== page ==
The knowledge of the existence of hostilities between belligerents, imposes upon neutrals certain duties and obligations, the strict observance of which alone entitles them to that protection in person and property, which is accorded to those who, in time of war, take no part in the contest, but remain common friends of both parties, without favoring the aims of the one to the prejudice of the other, in the United By the constitution of the United States, war of'Congress is cannot lawfully be commenced against a foreign aforamid"ci^ power, without an act of the Congress of the nation, ration. am\ such an act undoubtedly operates as a formal and official notice to all the world, and is, of itsrff, equivalent to the most solemn and formal declara-* tion.1

"When war is duly declared," says Chancellor Kent,2 "it is not merely a war between this and the adverse government, in their political characters. Every man is, in judgment of law, a party to the acts of his own government, and a Avar between the

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governments of two nations is a war between all the individuals of the one, and all the individuals of which the other nation is composed. Government is the representative of the will of all the people, and acts for the whole society. This is the theory in all governments, and the best writers on the law of nations concur in the doctrine, that when the sovereign of a state declares war against another sovereign, it implies that the whole nation declares war, and that all the subjects of the one are enemies to all the subjects of the other."

Individual inclinations, prejudices, or partialities, must be subjected to, and controlled by, the determination of the government. The practical recognition of this principle cannot, with safety, be disregarded by the citizen.1

Since the disuse of formal declarations of war, Legal commany disputes and difficulties have arisen, in the hostrntTeT' adjustment or enforcement of individual rights or obligations, from the impossibility of determining the precise date of the commencement of hostilities. Such difficulties are obviated by the constitutional provision of the United States government, which vests the Avar making power in the Congress alone. The date of the act of Congress, therefore, furnishes By statute the precise period of the commencement of the pe, culiar duties and obligations which a condition of war imposes on the citizen.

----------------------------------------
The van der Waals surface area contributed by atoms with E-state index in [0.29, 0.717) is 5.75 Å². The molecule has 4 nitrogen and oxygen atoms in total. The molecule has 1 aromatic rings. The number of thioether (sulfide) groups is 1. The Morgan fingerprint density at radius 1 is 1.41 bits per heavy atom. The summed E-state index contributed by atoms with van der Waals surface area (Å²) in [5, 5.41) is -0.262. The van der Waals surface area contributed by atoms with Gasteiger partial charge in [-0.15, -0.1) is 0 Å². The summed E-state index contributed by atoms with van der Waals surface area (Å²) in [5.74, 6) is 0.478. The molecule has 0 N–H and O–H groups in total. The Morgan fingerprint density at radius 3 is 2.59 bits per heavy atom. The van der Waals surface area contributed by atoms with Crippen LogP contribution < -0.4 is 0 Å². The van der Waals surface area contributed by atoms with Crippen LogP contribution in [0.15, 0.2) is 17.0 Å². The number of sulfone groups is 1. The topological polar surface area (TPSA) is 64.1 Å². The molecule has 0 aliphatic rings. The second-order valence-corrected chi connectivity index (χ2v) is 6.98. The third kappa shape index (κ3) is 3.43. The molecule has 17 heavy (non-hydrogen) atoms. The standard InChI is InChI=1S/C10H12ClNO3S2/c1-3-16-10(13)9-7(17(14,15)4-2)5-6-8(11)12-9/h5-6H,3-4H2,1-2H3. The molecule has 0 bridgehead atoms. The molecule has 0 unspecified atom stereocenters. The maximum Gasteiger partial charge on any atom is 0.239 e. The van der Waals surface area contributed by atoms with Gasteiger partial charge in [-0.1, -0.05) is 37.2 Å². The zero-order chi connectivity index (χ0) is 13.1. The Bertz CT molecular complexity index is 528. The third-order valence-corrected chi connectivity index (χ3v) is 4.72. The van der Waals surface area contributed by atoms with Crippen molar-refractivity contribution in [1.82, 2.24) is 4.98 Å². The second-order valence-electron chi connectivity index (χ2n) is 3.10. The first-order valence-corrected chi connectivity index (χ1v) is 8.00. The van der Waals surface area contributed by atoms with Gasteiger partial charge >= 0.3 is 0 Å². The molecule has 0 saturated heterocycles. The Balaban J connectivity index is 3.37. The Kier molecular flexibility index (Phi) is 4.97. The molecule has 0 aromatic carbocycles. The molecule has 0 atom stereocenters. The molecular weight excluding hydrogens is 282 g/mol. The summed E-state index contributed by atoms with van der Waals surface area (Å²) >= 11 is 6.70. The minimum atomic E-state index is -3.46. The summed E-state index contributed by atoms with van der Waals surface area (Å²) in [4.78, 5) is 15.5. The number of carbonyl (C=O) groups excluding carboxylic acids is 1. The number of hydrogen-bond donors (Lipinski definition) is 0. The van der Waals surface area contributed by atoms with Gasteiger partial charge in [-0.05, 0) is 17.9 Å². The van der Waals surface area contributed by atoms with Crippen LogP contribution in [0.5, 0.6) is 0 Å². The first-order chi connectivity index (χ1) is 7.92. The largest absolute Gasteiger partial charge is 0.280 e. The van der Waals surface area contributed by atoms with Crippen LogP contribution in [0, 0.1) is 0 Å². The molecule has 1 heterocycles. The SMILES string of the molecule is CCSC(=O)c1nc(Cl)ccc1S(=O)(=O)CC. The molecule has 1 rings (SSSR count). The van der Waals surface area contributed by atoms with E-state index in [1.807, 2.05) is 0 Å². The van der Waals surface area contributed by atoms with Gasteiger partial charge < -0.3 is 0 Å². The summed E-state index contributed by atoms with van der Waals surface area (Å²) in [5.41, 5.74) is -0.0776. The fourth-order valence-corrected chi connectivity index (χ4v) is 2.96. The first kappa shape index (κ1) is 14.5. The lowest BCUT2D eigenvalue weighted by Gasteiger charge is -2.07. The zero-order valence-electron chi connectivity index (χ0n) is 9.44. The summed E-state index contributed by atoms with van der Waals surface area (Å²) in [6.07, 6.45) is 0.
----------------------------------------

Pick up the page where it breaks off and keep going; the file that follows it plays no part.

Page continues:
Modern treaty stipulations between the several European nations, providing that "a rupture of pacific relations shall be regarded as having taken

1 Lord Stowell, 1 Robinson, 118.

place at the date of recall or dismissal of the respective ambassadors," have sought to avoid the embarrassments resulting from the absence of a formal declaration.1

S^Vuiger"'" Whether any other than sovereign independent ents. nations at war with each other, can be considered

as lawful belligerents, with the rights and privileges of belligerent powers, seems not to have been made a subject .of discussion by any of the elementary writers upon the law of nations, importance of The question assumes no inconsiderable import'onnecdou1'ance, in connection with the rebellion against the ^^^thfu! constitutional government of the United States of States. America, which has arisen among the people in the southern portion of the country, who, by the singular forbearance of the. national government, have been enabled to seize the unprotected property of the nation, consisting of forts, arsenals, mints, custom houses, etc., erected and established among them, together with the arms, munitions of war, moneys, etc., contained therein; and having pretended to establish an independent confederacy, with all the paraphernalia of a sovereign nation, have levied armies to oppose the aroused determination of the nation to crush the insurrection, and have issued letters of marque and reprisal as a lawful belligerent, by means of which to inflict a blow upon the commerce of the country, which almost exclusively exists in that portion which remains loyal to the constitutional government.

The public documents directly relating to this